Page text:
-Previewed by Manny Nolasco
Wouldn't it be nice if for once you could play a Tactical RPG without needing a strategy guide, or not having to lose repeatedly on the same level until you've beaten it a day later? Well search no further than Super Dungeon Tactics on the PC. Currently, the game's availability is listed for the Fall of 2016; however, the good folks at Underbite Games kindly supplied us a demo for review. Consider this a first impressions analysis, as the copy we evaluated only had Tutorial and Quick Play options, minus a full campaign and understandably so.
Pick Up and Play is the game's strongest aspect that will most likely attract casual and curious gamers alike. As one would expect with any Tactical RPG, the goal of each mission is to move your characters across a grid like platform, similar to Chess or Checkers, while defeating the enemy team of monsters that share a similar setup to yours. Each character on your team has unique moving capabilities, class-type statistics, and strengths and weaknesses associated to that character's role on the team. Level objectives range from team survival, clear the map of enemies, or mission specific.
Through the use of dice, one additional edge that Super Dungeon Tactics gives its players is the random chance to temporarily boost each member of the team individually before the start of the next round. This could include assigning a healing token to a member with low health, or boosting the defense statics of the designated paladin (knight). All of this is done at the gamer's discretion, which allows for a greater sense of tactics while being driven by chance.
After playing the Quick Play feature, I was immediately thrilled at the idea of being able to create my own guild. I was not forced into having the traditional warrior, wizard, and rogue class setup, which most Tactical RPG's are tailored to. If I wanted to blindly charge into combat with a ranger, warden, and rogue character (all in which are ranged based and easily killed), I could do so foolishly. This unexpected level of freedom was a refreshing change to a game that I would've originally assumed to have an identical play-style to other games within the genre.
Conclusion: As I realize this was a demo, the potential this game has is amazing. Characters could be leveled up in the campaign, or they might be acquired under specific conditions in the mission. I was glad to see that the idea of simplicity has not been lost in the gaming world, but more importantly, has value and influence in how a game is developed. I'm looking forward to seeing the finished product!
Written by Gregg Dietz (@ChubRockGeek)
On December 29th 2014, 343 Industries opened their servers to allow players to see Halo 5 for first time. It served as both a public quality assurance test and server functionality test. 343 closed the servers down on January 19th 2015 and have claimed that this test was a rousing success. In order for players to have accessed the beta, they needed to own a copy of Halo: The Master Chief Collection.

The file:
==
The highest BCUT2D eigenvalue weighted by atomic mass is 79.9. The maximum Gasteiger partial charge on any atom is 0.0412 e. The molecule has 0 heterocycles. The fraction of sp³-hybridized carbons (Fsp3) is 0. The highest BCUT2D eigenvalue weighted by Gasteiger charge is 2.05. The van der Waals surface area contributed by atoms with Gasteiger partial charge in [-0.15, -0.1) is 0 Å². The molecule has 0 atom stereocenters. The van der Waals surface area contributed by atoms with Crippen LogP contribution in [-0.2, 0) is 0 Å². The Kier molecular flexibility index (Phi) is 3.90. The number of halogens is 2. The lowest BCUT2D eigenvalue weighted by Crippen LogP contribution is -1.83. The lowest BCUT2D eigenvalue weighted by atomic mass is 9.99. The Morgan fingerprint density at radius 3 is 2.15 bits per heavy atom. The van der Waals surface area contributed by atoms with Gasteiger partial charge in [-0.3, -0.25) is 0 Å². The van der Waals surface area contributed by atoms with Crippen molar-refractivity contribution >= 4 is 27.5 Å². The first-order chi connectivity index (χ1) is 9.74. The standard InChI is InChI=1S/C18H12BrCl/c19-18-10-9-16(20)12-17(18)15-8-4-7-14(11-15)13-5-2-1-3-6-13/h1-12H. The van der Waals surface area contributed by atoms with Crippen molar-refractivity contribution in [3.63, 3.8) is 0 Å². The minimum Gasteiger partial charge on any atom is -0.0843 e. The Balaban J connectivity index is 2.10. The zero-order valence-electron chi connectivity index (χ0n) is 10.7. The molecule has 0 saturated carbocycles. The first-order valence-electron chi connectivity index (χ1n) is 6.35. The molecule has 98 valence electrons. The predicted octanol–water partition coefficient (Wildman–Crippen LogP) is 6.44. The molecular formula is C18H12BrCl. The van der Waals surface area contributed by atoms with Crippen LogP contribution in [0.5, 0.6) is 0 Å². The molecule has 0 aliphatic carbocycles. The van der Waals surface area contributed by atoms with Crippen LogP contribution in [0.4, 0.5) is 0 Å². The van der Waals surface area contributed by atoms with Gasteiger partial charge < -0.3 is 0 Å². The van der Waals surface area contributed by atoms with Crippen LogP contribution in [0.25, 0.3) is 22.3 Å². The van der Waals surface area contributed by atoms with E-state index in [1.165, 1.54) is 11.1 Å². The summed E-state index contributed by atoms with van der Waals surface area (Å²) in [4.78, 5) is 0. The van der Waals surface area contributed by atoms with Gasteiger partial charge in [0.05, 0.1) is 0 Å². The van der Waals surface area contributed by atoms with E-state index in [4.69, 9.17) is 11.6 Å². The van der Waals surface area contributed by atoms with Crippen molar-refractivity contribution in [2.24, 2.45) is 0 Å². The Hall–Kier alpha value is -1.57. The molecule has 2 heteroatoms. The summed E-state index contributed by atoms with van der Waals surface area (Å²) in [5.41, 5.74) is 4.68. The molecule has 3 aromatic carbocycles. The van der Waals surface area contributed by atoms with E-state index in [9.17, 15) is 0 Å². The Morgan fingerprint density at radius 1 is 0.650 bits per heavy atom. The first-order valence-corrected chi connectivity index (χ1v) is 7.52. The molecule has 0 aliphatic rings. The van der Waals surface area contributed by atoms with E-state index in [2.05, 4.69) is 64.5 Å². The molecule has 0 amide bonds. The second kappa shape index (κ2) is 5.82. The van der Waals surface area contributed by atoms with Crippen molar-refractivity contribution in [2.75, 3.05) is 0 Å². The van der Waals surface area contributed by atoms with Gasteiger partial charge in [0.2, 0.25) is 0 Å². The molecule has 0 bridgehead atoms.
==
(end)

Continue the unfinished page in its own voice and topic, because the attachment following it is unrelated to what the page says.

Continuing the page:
Once downloaded, players were given one game type, Team Slayer, with 2 maps, Truth and Empire. Truth looks a lot like a classic map named Mipship where players battle on a Convenient cruiser. Empire places players on the roof of a tall building in an undisclosed city. Later 2 variations on these 2 maps were released, Regret and Eden. Regret is a crashed Truth. The foliage and ground are all on the bottom layer of the level but its functionally the same. Eden is a nighttime version of Empire. This variation has platforms and walkways added to its original layout.
Later in the beta, players were given a new game type and 2 new maps. The game type is Breakout, 2 teams of 4 players must take each other out in a series of rounds. Each round, a player is given one life, once all players on a given team are dead, the opposing team wins, first team to 5 wins gets the match. The 2 maps, Crossfire and Trench, are specifically designed for this game type and are also forge maps. On both maps, players launch in from either side and begin looking for other weapons or a strategy to survive. The last game type to unlock was strongholds which is basically king of the hill from previous halo games. Towards the end of the beta, players were given a choice during the beta on 2 forge maps to play on, Pegasus or Orion. Pegasus won and can be only described as a classic looking forge map.
The weapons are what you would expect from halo. There were 11 useable weapons in the beta and most of the them you would recognize right away. The returning ones are the Assault Rifle, Battle Rifle, DMR, Sniper Rifle, Rocket Launcher, Energy Sword (and its visual variation Prophet’s Bane), Magnum, Light Rifle, Shotgun and the SMG. All these weapons function the same as you know them to. The newest one, which was only found on the Pegasus map, the Hydra MLRS. This weapon looks like a grenade launcher but functions like a rapid fire rocket launcher. It can lock onto enemies including opposing spartans. It felt like the UNSC’s version of the plasma launcher from Halo: Reach.